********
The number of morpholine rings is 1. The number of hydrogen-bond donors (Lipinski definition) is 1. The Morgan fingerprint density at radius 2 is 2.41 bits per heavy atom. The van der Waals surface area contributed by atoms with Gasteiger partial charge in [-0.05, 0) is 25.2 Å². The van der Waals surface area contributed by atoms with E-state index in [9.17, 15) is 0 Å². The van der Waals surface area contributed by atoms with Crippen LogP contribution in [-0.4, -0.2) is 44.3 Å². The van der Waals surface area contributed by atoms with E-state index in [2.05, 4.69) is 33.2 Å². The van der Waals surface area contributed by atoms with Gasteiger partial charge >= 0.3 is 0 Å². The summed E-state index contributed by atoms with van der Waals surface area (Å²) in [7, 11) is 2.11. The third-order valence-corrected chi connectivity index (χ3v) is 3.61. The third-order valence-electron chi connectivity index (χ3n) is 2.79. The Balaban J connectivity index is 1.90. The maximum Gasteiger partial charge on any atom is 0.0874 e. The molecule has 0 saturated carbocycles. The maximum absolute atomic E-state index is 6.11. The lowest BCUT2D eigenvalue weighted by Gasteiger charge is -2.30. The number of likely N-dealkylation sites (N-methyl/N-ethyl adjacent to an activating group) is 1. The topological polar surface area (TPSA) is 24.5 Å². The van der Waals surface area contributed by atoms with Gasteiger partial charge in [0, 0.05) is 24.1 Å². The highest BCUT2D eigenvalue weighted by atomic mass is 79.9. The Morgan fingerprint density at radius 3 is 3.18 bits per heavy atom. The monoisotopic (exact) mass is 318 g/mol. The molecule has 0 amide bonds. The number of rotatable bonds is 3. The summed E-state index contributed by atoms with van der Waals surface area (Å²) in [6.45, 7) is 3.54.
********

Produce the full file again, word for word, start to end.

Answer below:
The number of morpholine rings is 1. The number of hydrogen-bond donors (Lipinski definition) is 1. The Morgan fingerprint density at radius 2 is 2.41 bits per heavy atom. The van der Waals surface area contributed by atoms with Gasteiger partial charge in [-0.05, 0) is 25.2 Å². The van der Waals surface area contributed by atoms with E-state index in [9.17, 15) is 0 Å². The van der Waals surface area contributed by atoms with Crippen LogP contribution in [-0.4, -0.2) is 44.3 Å². The van der Waals surface area contributed by atoms with E-state index in [2.05, 4.69) is 33.2 Å². The van der Waals surface area contributed by atoms with Gasteiger partial charge >= 0.3 is 0 Å². The summed E-state index contributed by atoms with van der Waals surface area (Å²) in [7, 11) is 2.11. The third-order valence-corrected chi connectivity index (χ3v) is 3.61. The third-order valence-electron chi connectivity index (χ3n) is 2.79. The Balaban J connectivity index is 1.90. The maximum Gasteiger partial charge on any atom is 0.0874 e. The molecule has 0 saturated carbocycles. The maximum absolute atomic E-state index is 6.11. The lowest BCUT2D eigenvalue weighted by Gasteiger charge is -2.30. The number of likely N-dealkylation sites (N-methyl/N-ethyl adjacent to an activating group) is 1. The topological polar surface area (TPSA) is 24.5 Å². The van der Waals surface area contributed by atoms with Gasteiger partial charge in [0, 0.05) is 24.1 Å². The highest BCUT2D eigenvalue weighted by atomic mass is 79.9. The Morgan fingerprint density at radius 3 is 3.18 bits per heavy atom. The monoisotopic (exact) mass is 318 g/mol. The molecule has 0 amide bonds. The number of rotatable bonds is 3. The summed E-state index contributed by atoms with van der Waals surface area (Å²) in [6.45, 7) is 3.54.